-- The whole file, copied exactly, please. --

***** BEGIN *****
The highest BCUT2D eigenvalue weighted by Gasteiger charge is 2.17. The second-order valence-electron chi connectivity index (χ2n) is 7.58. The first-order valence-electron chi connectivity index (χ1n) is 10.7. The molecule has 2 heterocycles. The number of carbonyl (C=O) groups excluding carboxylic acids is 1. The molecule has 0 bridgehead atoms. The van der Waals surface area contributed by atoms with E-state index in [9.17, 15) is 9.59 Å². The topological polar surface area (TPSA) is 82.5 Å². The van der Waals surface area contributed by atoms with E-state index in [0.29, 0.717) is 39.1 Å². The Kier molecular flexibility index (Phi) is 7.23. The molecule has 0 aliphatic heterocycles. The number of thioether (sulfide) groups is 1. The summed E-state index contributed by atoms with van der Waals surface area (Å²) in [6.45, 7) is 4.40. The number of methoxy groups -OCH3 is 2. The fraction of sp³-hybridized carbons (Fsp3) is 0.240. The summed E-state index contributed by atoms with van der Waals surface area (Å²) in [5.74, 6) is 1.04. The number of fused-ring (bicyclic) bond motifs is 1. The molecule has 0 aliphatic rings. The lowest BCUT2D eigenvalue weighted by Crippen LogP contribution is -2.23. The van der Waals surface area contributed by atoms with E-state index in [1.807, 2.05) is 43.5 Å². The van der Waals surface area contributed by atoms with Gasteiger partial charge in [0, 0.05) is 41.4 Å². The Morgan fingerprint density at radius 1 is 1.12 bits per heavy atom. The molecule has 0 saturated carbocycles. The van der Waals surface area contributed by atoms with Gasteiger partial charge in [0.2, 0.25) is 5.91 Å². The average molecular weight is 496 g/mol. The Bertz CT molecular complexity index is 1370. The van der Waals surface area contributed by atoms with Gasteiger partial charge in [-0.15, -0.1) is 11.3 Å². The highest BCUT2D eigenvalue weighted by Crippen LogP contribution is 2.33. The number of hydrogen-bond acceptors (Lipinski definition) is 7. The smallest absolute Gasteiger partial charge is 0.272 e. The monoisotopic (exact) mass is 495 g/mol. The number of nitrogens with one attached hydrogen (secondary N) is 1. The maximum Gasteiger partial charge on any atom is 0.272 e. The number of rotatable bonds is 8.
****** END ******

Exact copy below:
The highest BCUT2D eigenvalue weighted by Gasteiger charge is 2.17. The second-order valence-electron chi connectivity index (χ2n) is 7.58. The first-order valence-electron chi connectivity index (χ1n) is 10.7. The molecule has 2 heterocycles. The number of carbonyl (C=O) groups excluding carboxylic acids is 1. The molecule has 0 bridgehead atoms. The van der Waals surface area contributed by atoms with E-state index in [9.17, 15) is 9.59 Å². The topological polar surface area (TPSA) is 82.5 Å². The van der Waals surface area contributed by atoms with E-state index in [0.29, 0.717) is 39.1 Å². The Kier molecular flexibility index (Phi) is 7.23. The molecule has 0 aliphatic heterocycles. The number of thioether (sulfide) groups is 1. The summed E-state index contributed by atoms with van der Waals surface area (Å²) in [6.45, 7) is 4.40. The number of methoxy groups -OCH3 is 2. The fraction of sp³-hybridized carbons (Fsp3) is 0.240. The summed E-state index contributed by atoms with van der Waals surface area (Å²) in [5.74, 6) is 1.04. The number of fused-ring (bicyclic) bond motifs is 1. The molecule has 0 aliphatic rings. The lowest BCUT2D eigenvalue weighted by Crippen LogP contribution is -2.23. The van der Waals surface area contributed by atoms with E-state index in [1.807, 2.05) is 43.5 Å². The van der Waals surface area contributed by atoms with Gasteiger partial charge in [0, 0.05) is 41.4 Å². The Morgan fingerprint density at radius 1 is 1.12 bits per heavy atom. The molecule has 0 saturated carbocycles. The van der Waals surface area contributed by atoms with Gasteiger partial charge in [0.2, 0.25) is 5.91 Å². The average molecular weight is 496 g/mol. The Bertz CT molecular complexity index is 1370. The van der Waals surface area contributed by atoms with Gasteiger partial charge in [-0.15, -0.1) is 11.3 Å². The highest BCUT2D eigenvalue weighted by Crippen LogP contribution is 2.33. The number of hydrogen-bond acceptors (Lipinski definition) is 7. The smallest absolute Gasteiger partial charge is 0.272 e. The monoisotopic (exact) mass is 495 g/mol. The number of nitrogens with one attached hydrogen (secondary N) is 1. The maximum Gasteiger partial charge on any atom is 0.272 e. The number of rotatable bonds is 8.